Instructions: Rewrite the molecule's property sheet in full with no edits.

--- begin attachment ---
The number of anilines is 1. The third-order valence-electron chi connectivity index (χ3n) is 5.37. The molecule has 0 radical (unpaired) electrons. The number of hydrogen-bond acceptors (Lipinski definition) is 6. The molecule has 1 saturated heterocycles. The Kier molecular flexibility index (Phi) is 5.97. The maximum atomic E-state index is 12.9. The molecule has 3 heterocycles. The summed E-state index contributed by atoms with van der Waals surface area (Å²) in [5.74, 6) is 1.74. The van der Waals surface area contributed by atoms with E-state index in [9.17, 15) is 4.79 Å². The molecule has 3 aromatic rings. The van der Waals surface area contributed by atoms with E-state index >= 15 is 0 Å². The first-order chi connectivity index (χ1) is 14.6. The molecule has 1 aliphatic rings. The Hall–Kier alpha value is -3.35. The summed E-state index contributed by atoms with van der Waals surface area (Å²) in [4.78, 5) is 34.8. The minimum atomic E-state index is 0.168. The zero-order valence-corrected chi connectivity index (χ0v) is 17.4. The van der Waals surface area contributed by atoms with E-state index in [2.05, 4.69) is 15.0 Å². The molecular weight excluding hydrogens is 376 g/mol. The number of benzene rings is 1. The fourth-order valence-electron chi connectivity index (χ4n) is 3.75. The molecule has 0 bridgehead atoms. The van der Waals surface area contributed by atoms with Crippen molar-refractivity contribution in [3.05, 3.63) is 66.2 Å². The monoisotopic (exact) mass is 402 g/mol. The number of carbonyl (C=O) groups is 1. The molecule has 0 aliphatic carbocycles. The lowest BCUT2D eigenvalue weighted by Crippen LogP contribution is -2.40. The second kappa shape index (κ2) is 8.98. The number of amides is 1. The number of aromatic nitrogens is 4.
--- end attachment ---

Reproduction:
The number of anilines is 1. The third-order valence-electron chi connectivity index (χ3n) is 5.37. The molecule has 0 radical (unpaired) electrons. The number of hydrogen-bond acceptors (Lipinski definition) is 6. The molecule has 1 saturated heterocycles. The Kier molecular flexibility index (Phi) is 5.97. The maximum atomic E-state index is 12.9. The molecule has 3 heterocycles. The summed E-state index contributed by atoms with van der Waals surface area (Å²) in [5.74, 6) is 1.74. The van der Waals surface area contributed by atoms with E-state index in [9.17, 15) is 4.79 Å². The molecule has 3 aromatic rings. The van der Waals surface area contributed by atoms with E-state index >= 15 is 0 Å². The first-order chi connectivity index (χ1) is 14.6. The molecule has 1 aliphatic rings. The Hall–Kier alpha value is -3.35. The summed E-state index contributed by atoms with van der Waals surface area (Å²) in [4.78, 5) is 34.8. The minimum atomic E-state index is 0.168. The zero-order valence-corrected chi connectivity index (χ0v) is 17.4. The van der Waals surface area contributed by atoms with E-state index in [2.05, 4.69) is 15.0 Å². The molecular weight excluding hydrogens is 376 g/mol. The number of benzene rings is 1. The fourth-order valence-electron chi connectivity index (χ4n) is 3.75. The molecule has 0 bridgehead atoms. The van der Waals surface area contributed by atoms with Crippen molar-refractivity contribution in [3.05, 3.63) is 66.2 Å². The monoisotopic (exact) mass is 402 g/mol. The number of carbonyl (C=O) groups is 1. The molecule has 0 aliphatic carbocycles. The lowest BCUT2D eigenvalue weighted by Crippen LogP contribution is -2.40. The second kappa shape index (κ2) is 8.98. The number of amides is 1. The number of aromatic nitrogens is 4.